Nuclear Deterrence Is Morally Acceptable
Your editorial (and John Finnis’s article) supporting unilateral nuclear disarmament in the July-August issue distressed me.
Neither the Magisterium nor Pope John Paul II requires a people to commit national suicide in order to be sinless. In opposition to your editorial (and to Finnis), the Pope has said that nuclear deterrence is under present conditions “morally acceptable.”
Ed. Note: The difference between the Pope’s and Finnis’s position is a matter of factual assessment. Briefly, Finnis contends that Western nuclear arsenals are directed at civilians “as such,” contrary to what Western leaders claim. If and when the papacy comes to share the factual assessment of Finnis and others, we do not doubt that the papacy will, in harmony with Catholic moral teaching that what it is wrong to do it is wrong to intend, declare nuclear deterrence morally unacceptable. (Finnis is a member of the Pontifical Theological Commission, so stay tuned!)
Holiness, the American Way
I strongly disagree with your July-August editorial which, if it did not come right out and say it, endorsed a Soviet takeover of the U.S. as the consequence of a “Catholic” and “moral” decision to unilaterally disarm our country of nuclear weapons. You seem to say that the suffering brought about by such Soviet domination should actually be accepted as a blessing, a way to be “squeezed out like lemon” and arrive at Heaven’s gate purified and holy.
Forgive me, but give me whatever time necessary in Purgatory to arrive at Heaven’s gate holy if the alternative is for us to surrender to an atheistic totalitarian regime that seeks only to dominate and satisfy its lust for power. I’m only recalling the Soviet Union’s track record.
We can and will be squeezed out like lemons in many other ways here in this (to use your indisputable adjectives) consumeristic, hedonistic, decadent, and materialistic society of ours without the “help” of the Soviets, but rather in obedience to the Gospel. Accepting sickness and our weaknesses, rejecting sin and ancient temptations in modern disguise, praying regularly and fervently — these are means to be “squeezed out” too. These are the everyday means, possible and expected of all Christians. On the face of it these means are not considered extraordinary or heroic, but they could also be described as the means to a slow martyrdom resulting from attempting to truly be faithful to Jesus Christ today.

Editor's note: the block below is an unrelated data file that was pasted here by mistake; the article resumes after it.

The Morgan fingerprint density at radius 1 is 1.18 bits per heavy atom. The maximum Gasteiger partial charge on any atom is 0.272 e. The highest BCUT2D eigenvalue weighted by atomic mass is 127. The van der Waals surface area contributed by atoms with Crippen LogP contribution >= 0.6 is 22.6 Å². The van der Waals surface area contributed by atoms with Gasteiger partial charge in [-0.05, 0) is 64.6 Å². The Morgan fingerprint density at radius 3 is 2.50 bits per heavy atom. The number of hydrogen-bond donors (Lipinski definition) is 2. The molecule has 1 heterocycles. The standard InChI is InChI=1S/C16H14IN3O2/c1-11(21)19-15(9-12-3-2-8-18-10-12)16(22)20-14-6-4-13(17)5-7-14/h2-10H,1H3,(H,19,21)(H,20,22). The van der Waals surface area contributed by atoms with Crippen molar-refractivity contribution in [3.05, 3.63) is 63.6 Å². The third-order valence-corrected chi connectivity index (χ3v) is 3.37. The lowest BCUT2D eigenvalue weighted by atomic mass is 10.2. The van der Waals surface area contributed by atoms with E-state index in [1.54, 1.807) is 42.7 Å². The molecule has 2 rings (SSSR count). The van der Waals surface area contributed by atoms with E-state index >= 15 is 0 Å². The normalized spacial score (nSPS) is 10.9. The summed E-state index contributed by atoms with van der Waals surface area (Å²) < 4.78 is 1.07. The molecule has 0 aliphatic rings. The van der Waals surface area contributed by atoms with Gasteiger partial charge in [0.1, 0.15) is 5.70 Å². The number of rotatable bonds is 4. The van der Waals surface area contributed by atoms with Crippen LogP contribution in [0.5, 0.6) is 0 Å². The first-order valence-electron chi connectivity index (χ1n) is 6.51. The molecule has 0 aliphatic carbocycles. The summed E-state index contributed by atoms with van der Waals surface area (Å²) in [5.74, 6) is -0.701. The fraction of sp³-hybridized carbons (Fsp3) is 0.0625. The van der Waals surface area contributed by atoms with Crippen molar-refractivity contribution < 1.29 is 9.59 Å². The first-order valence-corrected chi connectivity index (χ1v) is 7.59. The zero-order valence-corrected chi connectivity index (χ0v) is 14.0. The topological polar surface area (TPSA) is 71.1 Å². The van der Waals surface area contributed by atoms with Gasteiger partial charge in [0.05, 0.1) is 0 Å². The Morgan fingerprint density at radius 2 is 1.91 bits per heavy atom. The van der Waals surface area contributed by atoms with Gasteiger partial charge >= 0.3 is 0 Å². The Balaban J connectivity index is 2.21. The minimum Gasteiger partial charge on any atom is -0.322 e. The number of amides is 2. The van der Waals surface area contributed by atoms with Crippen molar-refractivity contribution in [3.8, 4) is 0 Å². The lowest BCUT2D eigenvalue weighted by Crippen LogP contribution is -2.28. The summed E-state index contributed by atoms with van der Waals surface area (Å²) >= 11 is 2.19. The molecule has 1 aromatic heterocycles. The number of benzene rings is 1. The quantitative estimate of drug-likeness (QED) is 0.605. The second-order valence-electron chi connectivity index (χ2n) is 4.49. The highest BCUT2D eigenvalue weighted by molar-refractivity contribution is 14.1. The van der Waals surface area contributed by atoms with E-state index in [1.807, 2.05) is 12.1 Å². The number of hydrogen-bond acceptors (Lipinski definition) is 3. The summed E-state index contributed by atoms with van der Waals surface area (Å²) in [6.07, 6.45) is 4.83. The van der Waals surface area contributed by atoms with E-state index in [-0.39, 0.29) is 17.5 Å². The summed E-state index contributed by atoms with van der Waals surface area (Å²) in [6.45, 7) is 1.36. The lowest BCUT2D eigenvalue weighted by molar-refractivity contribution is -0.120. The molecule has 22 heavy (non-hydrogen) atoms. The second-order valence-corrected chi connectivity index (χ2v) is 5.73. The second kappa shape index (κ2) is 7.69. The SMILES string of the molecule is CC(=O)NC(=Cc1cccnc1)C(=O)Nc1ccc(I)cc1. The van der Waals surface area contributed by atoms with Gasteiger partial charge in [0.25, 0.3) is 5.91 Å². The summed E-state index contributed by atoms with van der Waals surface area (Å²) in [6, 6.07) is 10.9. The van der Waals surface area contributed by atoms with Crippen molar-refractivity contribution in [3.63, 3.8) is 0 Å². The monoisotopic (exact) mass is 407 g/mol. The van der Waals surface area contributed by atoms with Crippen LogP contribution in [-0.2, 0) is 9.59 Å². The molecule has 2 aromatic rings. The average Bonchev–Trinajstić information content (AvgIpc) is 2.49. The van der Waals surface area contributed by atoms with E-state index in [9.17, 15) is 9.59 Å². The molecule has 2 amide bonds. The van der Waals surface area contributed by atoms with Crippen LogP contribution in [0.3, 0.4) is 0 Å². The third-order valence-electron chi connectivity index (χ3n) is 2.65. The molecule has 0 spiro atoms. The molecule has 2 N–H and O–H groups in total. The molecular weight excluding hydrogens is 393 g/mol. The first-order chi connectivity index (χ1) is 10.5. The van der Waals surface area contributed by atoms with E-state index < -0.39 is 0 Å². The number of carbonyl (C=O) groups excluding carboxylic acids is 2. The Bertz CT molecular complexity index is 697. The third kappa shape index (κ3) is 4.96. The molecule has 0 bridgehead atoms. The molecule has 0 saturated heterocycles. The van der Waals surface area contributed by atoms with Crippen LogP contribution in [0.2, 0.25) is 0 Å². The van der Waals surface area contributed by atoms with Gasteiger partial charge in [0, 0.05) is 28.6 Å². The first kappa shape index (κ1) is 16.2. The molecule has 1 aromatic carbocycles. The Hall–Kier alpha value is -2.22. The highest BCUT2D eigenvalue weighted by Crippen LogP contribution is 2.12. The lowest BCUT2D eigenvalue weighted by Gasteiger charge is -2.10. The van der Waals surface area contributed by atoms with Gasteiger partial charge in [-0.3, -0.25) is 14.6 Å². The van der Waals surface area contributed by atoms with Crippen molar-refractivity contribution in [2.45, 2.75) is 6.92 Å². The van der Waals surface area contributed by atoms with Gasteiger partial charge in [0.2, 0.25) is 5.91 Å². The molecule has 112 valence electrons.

The early Church martyrs were slain by a secular power that would not allow them religious freedom. These were great saints who would rather be true to Jesus Christ than to disavow him. No doubt there are today great saints all over the world being true to Christ at great personal expense and suffering. No doubt there would be many saints born here from the suffering endured if the Soviet Union were to dominate us after we laid down our arms. You perhaps? Perhaps even me?
But to ask for it? To volunteer our country for such a fate? This flies in the face of countless thousands who have paid with their lives the cost of our present freedom (abused as it has been). And this flies in the face of the hundreds of thousands who have served and sacrificed in countless ways in the armed forces for our protection and security from just such Soviet domination. Were these sacrifices also examples of God’s “squeezing”? I think so.
Douglas J. Fine
New Orleans, Louisiana
Ed. Note: The point of the editorial and the Finnis article was not that we should seek out martyrdom. The argument for unilateral nuclear disarmament was based on moral reasoning in the context of perceived reality. That some sort of martyrdom might well follow was faced squarely — and, we hope, in a Christian spirit.
The Christian Position: Kill Everyone Only Once?
My first impression of the Christian position on nuclear war was that we must be against nuclear overkill, which seemed to me to mean that Christians can only have enough weapons to kill everyone once. In the July-August NOR, John Finnis ends this nonsense. He also points out something which I find difficult to convey to my liberal friends: that nuclear disarmament must be unilateral and that this will be followed by Soviet domination. My conservative instincts rebel against this, but it is clear that the Babylonian captivity didn’t destroy the Jews. Soviet domination probably wouldn’t last more than a hundred years and I suspect it would benefit Christianity. I would like to think that even if I am a conservative and usually vote Republican, I am still an aspiring Christian, though a hundred years is a long time.
Haddon Heights, New Jersey
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